"Steel Magnolias" by Robert Harling - New Players Theatre Guild (Fitchburg, MA.) - REVIEW

(Cover Photo: Cherry Zinger, Deb Moylan and Hadley Crane from New Player Theatre Guild's "STEEL MAGNOLIAS." Photo Courtesy of Valerie Schillawski, NPTG) 

"Love is in the Hair at New Players"

By Kevin T. Baldwin

METRMAG Reviewer

# 774-242-6724 


Written by Robert Harling. 

Directed by Michael Knight.

15 Rollstone St, Fitchburg, MA 01420

Cast Includes: Hadley Crane, Debbie Richardson Moylan, Bethany Johnson, Cherry Lynn Zinger, Delia Wood, Jen Knight


October 1 & 2, 2021 at 7:30pm  


September 26 & October 1, 2021 at 2:00pm  

Tickets $20 each (General Admission)


Phone: (978) 345-6570 

If you are looking for an escape from the world, then the fictional northwestern Louisiana parish of Chinquapin is where you should go. The best way to travel there is through the city of Fitchburg by attending the New Players Theatre Guild performance of "Steel Magnolias" happening now.

The Robert Harling play opens at Truvy's in-home beauty parlor where owner-hairstylist Truvy (Debbie Richardson Moylan) avoids interacting with her unseen couch-bound husband by attending to a group of women who regularly gather at her salon.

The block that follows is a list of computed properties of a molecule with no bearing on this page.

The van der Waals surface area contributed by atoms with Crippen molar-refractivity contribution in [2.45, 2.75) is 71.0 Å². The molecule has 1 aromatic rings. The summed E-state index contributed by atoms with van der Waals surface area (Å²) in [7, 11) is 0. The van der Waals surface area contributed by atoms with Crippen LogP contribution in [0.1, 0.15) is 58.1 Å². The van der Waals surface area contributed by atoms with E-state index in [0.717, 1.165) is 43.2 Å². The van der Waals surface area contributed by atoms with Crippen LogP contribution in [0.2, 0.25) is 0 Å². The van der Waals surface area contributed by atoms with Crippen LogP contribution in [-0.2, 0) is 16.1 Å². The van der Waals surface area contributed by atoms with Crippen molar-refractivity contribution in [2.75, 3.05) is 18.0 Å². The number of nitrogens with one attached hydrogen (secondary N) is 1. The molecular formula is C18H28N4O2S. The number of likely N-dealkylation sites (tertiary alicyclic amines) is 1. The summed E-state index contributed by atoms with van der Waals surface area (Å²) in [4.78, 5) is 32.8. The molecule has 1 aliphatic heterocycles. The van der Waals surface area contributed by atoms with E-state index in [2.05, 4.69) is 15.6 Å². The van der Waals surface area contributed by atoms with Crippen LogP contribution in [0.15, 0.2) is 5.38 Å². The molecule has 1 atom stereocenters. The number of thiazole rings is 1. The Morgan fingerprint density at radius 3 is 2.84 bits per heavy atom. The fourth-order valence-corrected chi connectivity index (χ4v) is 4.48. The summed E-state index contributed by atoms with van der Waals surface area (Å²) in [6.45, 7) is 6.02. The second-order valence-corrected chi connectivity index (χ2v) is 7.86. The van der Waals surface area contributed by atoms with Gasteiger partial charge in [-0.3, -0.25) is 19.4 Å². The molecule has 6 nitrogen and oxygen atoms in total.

Two of Truvy's clients are young diabetic Shelby (Hadley Crane) and her mother M'Lynn (Jen Knight). As the two-act play reveals, caring mother M'Lynn chastizes Shelby who is risking her life to do the things she feels makes her life worth living, even though it also brings on severe medical trauma in the process.

Knight and Crane have many intense exchanges throughout the Harling story. Yet, with the fine chemistry between them, at no time does the arguing become so heavy handed that the bond of mother and daughter is felt to be lost. 

No. Instead they illustrate how parents and children argue, sometimes well into that child's adulthood...if both are lucky. Yet, here, at no time, does this mother ever abandon her daughter. That aspect to M'Lynn's nature is made absolutely clear with Knight's impeccable performance.

During the first act, there are numerous humorous discussions while Truvy attends to setting Shelby's hair for Shelby's impending wedding.